Title:
Zinc-nickel electrolyte and method for depositing a zinc-nickel alloy therefrom
Kind Code:
A1


Abstract:
A method for depositing a zinc-nickel alloy from a zinc-nickel electrolyte to which an additive has been added in order to broaden the usable current density range. An electrolyte suitable for this method is also presented. The additive is an aromatic or aliphatic carboxylic acid, salt, or derivative. The additive provides for the use of ammonium-free electrolytes.



Inventors:
Verberne, Wilhelmus Maria Johannes Cornelis (GE' s Hertogenbosch, NL)
Wandner, Karl-heinz (Lindlar, DE)
Helden, Thomas (Solingen, DE)
Application Number:
10/252495
Publication Date:
05/08/2003
Filing Date:
09/23/2002
Assignee:
Enthone Inc.
Primary Class:
Other Classes:
205/255, 205/259
International Classes:
C25D11/10; C25D3/56; (IPC1-7): C25D3/56
View Patent Images:



Primary Examiner:
WONG, EDNA
Attorney, Agent or Firm:
STINSON LLP (ST LOUIS, MO, US)
Claims:

What is claimed is:



1. A process for deposition of a zinc-nickel alloy onto a substrate comprising: preparing an electrolyte comprising a source of Zn ions and a source of Ni ions, which electrolyte is characterized by a first current density range within which a deposited coating of said alloy is substantially continuous, glossy, and provides corrosion protection; incorporating a current density broadening agent into the electrolyte to modify the electrolyte such that it is characterized by a second current density range within which a deposited coating of said alloy is substantially continuous, glossy, and provides corrosion protection; and supplying an external source of electrons to the electrolyte to electrolytically deposit the zinc-nickel alloy onto the substrate; wherein said second current density range is broader than said first current density range; wherein the current density broadening agent is selected from the group consisting of an aromatic carboxylic acid, an aromatic carboxylic acid salt, an aromatic carboxylic acid derivative, an aliphatic carboxylic acid, an aliphatic carboxylic acid salt, an aliphatic carboxylic acid derivative, and combinations thereof.

2. The process according to claim 1 wherein the electrolyte is an ammonium-free electrolyte which is slightly acidic.

3. The process according to claim 1 wherein the additive is selected from the group consisting of nicotinic acid, nicotinic acid salts, and nicotinic acid derivatives.

4. The process according to claim 3 wherein the additive is present in the electrolyte at a concentration ranging from about 0.25 to about 1 g/L.

5. The process according to claim 4 wherein the additive is present in the electrolyte at a concentration of about 0.75 g/L.

6. The process according to claim 1 wherein the additive is selected from the group consisting of salicylic acid, salicylic acid salts, and salicylic acid derivatives.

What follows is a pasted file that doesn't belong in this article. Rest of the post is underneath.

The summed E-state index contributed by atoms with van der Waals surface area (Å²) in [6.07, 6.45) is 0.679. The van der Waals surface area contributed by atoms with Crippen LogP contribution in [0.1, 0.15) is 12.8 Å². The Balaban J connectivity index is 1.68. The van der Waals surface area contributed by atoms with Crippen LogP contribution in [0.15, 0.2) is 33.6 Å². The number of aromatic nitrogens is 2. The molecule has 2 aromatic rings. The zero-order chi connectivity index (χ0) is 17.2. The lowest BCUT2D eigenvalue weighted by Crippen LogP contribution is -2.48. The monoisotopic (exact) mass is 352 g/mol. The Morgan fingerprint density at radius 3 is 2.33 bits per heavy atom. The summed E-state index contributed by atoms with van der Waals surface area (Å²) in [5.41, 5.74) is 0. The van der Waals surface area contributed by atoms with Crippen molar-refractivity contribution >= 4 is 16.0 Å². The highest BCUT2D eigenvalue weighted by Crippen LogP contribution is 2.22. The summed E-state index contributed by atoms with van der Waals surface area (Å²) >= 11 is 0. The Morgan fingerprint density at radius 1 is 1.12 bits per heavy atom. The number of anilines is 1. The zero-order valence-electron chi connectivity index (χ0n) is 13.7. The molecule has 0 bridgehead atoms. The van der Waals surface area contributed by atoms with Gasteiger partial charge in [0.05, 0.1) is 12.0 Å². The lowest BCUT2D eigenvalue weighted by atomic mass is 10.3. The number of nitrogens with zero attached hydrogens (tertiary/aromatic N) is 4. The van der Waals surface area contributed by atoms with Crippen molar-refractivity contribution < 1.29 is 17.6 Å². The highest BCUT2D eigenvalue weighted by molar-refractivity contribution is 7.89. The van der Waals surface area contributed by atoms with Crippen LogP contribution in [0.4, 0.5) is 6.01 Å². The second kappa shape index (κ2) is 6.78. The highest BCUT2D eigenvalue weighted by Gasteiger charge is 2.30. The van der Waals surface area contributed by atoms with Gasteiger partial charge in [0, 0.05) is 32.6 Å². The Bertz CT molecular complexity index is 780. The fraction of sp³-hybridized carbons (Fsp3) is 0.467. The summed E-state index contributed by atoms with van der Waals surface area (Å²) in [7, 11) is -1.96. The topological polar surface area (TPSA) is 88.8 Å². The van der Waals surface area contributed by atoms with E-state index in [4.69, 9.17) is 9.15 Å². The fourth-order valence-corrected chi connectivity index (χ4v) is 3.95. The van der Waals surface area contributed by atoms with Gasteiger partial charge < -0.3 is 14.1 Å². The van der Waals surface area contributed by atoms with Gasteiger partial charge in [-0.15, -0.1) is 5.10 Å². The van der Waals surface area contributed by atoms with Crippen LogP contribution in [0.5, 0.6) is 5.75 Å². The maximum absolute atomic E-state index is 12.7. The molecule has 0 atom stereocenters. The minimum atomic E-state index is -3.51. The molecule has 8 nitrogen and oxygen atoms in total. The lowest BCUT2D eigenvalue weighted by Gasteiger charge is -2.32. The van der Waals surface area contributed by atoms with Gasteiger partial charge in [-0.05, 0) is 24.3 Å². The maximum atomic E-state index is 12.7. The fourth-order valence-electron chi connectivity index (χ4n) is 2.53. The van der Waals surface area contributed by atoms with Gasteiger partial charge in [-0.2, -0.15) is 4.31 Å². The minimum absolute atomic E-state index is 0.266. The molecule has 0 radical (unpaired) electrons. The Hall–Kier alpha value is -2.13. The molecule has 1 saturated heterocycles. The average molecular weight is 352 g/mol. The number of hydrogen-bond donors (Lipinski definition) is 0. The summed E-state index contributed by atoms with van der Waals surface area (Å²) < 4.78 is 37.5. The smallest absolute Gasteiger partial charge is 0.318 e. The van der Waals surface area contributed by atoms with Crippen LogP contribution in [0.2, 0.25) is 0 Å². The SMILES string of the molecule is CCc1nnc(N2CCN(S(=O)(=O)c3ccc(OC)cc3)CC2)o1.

7. The process according to claim 6 wherein the additive is present in the electrolyte at a concentration ranging from about 0.5 to about 1.5 g/L.

8. The process according to claim 7 wherein the additive is present in the electrolyte at a concentration of about 1 g/L.

9. The process according to claim 1 wherein the electrolyte comprises a first additive selected from the group consisting of nicotinic acid, nicotinic acid salts, and nicotinic acid derivatives and a second additive selected from the group consisting of salicylic acid, salicylic acid salts, and salicylic acid derivatives.

10. The process according to claim 1 wherein the additive is selected from the group consisting of aminocarboxylic acids, aminocarboxylic acid salts, and aminocarboxylic acid derivatives.

11. The process according to claim 10 wherein the additive is selected from the group consisting of aminoacetic acid, an aminoacetic acid salt, and an aminoacetic acid derivative.

12. The process according to claim 1 wherein the additive is selected from the group consisting of hydroxy(poly)carboxylic acids, hydroxy(poly)carboxylic acid salts, and hydroxy(poly)carboxylic acid derivatives.

13. The process according to claim 12 wherein the additive is selected from the group consisting of 2-hydroxypropanoic acid, a 2-hydroxypropanoic acid salt, and a 2-hydroxypropanoic acid derivative.

14. The process according to claim 1 wherein the zinc-nickel alloy is deposited on a workpiece while the electrolyte is at a temperature which is no greater than 35° C.

15. A process for deposition of a zinc-nickel alloy onto a substrate comprising: preparing an electrolyte comprising a source of Zn ions, a source of Ni ions, and an additive selected from the group consisting of an aromatic carboxylic acid, an aromatic carboxylic acid salt, an aromatic carboxylic acid derivative, an aminocarboxylic acid, an aminocarboxylic acid salt, an aminocarboxylic acid derivative, an hydroxy(poly)carboxylic acid, an hydroxy(poly)carboxylic acid salt, an hydroxy(poly)carboxylic acid derivative, and combinations thereof; and supplying an external source of electrons to the electrolyte to electrolytically deposit the zinc-nickel alloy onto the substrate.